Marianne Babal is a Corporate Historian for Wells Fargo.
In 1887, Lung On and Ing Hay, both immigrants from China’s Guangdong Province, together purchased the Kam Wah Chung & Company store. Loosely translated, Kam Wah Chung means “Golden Flower of Prosperity” and the enterprise these two entrepreneurs brought to their adopted hometown lived up to that description.
In the Kam Wah Chung store, they stocked imported goods from China, books and newspapers, groceries, tools, medicines, and many necessities for life in rural eastern Oregon. Lung On managed the general store, while Ing Hay stocked an apothecary with a variety of teas, tonics, and herbs used in traditional medicine and healing.
In addition to running the store, Lung On served as a labor contractor, matching up workers and employers. Fluent in both English and Chinese, he provided translation services at his store counter, and often handled correspondence on behalf of customers. Ing Hay—known as “Doc Hay” for his skill as a healer and herbalist—treated Chinese and non-Chinese patients from all over the region in his practice.
In their business dealings, the two men relied on Wells Fargo for banking and express shipping services. When they ordered merchandise from suppliers in Portland or San Francisco, Wells Fargo swiftly delivered the goods. For their small businesses’ banking needs they opened accounts with Wells Fargo & Co.’s Bank in Portland. After Wells Fargo sold off that branch bank in 1905, Lung On continued his banking relationship with Wells Fargo Bank and Union Trust Company in San Francisco through the 1930s.
Under their ownership, Kam Wah Chung & Company stayed in business for over 60 years. During that time, the store not only served the commercial needs of local residents, but also provided a safe space and gathering place for Chinese community members who were often marginalized and discriminated against or sometimes threatened as outsiders in the larger society. The business also hosted cultural events, music, poetry readings, and other social gatherings. After 1900, the store also provided space for a religious shrine and altar after the local temple, or Joss House, was abandoned. In many ways, the Kam Wah Chung store was the social, cultural, economic, and spiritual hub for Chinese residents of the area.
Chinese immigrants had long been a part of the population of eastern Oregon, working in mines and lumber camps, and laboring to build roads and railroads since the 1860s. When Lung On and Ing Hay acquired the Kam Wah Chung store, the local mining economy was already on the decline. In the 1880 US Census, 358 residents of Chinese descent called John Day home, the vast majority of them miners. Another 550 ethnic Chinese lived in surrounding Grant County.
That population declined dramatically after enactment of the Chinese Exclusion Act in 1882. This discriminatory federal legislation barred immigration solely based on ethnicity, and explicitly targeted Chinese laborers. Combined with an earlier 1875 law that prohibited entry by women of Chinese descent, these laws severely restricted family formation and reunification. Lung On and Ing Hay, like many male immigrants, had left wives and children behind in China, and now were unable to reunite their families. If they traveled back to China they risked being denied entry to the U.S. upon their return. Even merchants and business owners with significant capital investments in American communities suffered discrimination enshrined in the exclusionary acts. In some cases, re-entry petitioners brought cases before federal courts, and sought supportive testimony by Chinese and non-Chinese allies. In several cases, Wells Fargo employees testified to vouch for customers of Chinese descent so that they could return to their homes and businesses in America.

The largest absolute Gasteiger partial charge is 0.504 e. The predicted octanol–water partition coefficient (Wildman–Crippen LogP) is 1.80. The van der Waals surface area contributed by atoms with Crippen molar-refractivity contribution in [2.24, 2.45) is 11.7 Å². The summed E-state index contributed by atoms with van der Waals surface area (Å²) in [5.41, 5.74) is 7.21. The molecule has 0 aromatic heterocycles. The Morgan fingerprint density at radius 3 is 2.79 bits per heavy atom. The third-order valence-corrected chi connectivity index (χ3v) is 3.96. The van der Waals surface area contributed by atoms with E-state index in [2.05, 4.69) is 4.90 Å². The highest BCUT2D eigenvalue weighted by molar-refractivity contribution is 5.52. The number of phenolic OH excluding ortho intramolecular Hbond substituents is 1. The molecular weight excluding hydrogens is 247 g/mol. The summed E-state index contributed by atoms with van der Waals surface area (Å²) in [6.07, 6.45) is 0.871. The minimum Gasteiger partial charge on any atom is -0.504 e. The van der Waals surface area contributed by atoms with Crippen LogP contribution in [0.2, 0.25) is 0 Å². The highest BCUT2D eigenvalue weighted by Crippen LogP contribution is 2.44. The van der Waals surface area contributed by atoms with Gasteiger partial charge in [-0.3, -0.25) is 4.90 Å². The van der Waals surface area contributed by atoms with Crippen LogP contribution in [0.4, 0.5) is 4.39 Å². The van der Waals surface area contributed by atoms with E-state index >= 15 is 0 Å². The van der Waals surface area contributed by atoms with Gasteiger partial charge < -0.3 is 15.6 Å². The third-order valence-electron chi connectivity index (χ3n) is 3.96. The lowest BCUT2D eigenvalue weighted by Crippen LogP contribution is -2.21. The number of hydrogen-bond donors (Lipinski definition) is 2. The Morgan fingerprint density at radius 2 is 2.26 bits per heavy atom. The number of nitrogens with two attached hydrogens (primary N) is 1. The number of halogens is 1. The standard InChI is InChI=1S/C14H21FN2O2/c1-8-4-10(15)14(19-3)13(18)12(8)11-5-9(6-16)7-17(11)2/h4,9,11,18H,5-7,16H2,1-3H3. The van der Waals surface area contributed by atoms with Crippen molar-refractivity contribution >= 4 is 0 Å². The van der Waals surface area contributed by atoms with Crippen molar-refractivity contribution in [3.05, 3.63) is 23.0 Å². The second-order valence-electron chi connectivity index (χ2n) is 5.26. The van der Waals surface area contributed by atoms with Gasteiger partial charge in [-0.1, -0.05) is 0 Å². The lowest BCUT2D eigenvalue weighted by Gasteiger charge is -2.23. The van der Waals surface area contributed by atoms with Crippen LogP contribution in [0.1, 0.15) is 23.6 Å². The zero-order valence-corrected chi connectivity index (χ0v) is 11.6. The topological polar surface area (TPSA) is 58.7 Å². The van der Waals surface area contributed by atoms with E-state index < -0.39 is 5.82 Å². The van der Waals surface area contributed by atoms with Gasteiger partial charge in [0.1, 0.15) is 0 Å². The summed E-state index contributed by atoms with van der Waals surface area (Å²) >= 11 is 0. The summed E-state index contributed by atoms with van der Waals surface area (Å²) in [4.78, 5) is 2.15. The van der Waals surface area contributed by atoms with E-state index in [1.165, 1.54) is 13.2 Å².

Even as the Chinese population of John Day dwindled, the Kam Wah Chung store continued to attract a diverse clientele. The proprietors added a second floor, then a stone addition in 1917. Lung On, an enterprising businessman, ran the store, speculated in real estate, bought livestock, and established the area’s first automobile dealership. Ing Hay presided over two rooms in the establishment, one which held his many herbs and medicines, and a second diagnosing room where he tended to his many patients. In 1905 state authorities cited Hay for practicing medicine without a license, part of a larger effort to crack down on Chinese herbalists. The action had no practical result since no local jury could be expected to deprive the community of his healing talents. By 1920, Doc Hay’s receipts as a healer surpassed the general store’s merchandise sales. Doc Hay continued his practice into the 1930s, tending to patients even after his eyesight began to fail.
After Lung On passed away in 1940, a nephew of Ing Hay moved in to help manage the business. A broken hip forced Hay to move to a care home in Portland in 1948. He locked up the store building with its shelves of merchandise and his apothecary of herbs and medicines. A few years after Doc Hay’s death in 1952, the Kam Wah Chung building passed to the city, and sat abandoned for two decades.
When the building reopened as a museum in 1975, the Kam Wah Chung & Company store and its preserved contents presented a veritable time capsule filled with tins, boxes, barrels, and consumer goods from an earlier time. Doc Hay’s extensive collection of over 500 types of herbs and remedies is one of the largest collections of such medicinal cures known, and serves as a virtual living library of herbology and traditional Chinese medicine.
Today, the Kam Wah Chung & Company store is a state heritage site and a National Historic Landmark. The museum and exhibits provide a unique glimpse into the personal and professional lives of pioneering immigrants who successfully integrated into the larger culture of a community, while maintaining their own ethnic identity and customs.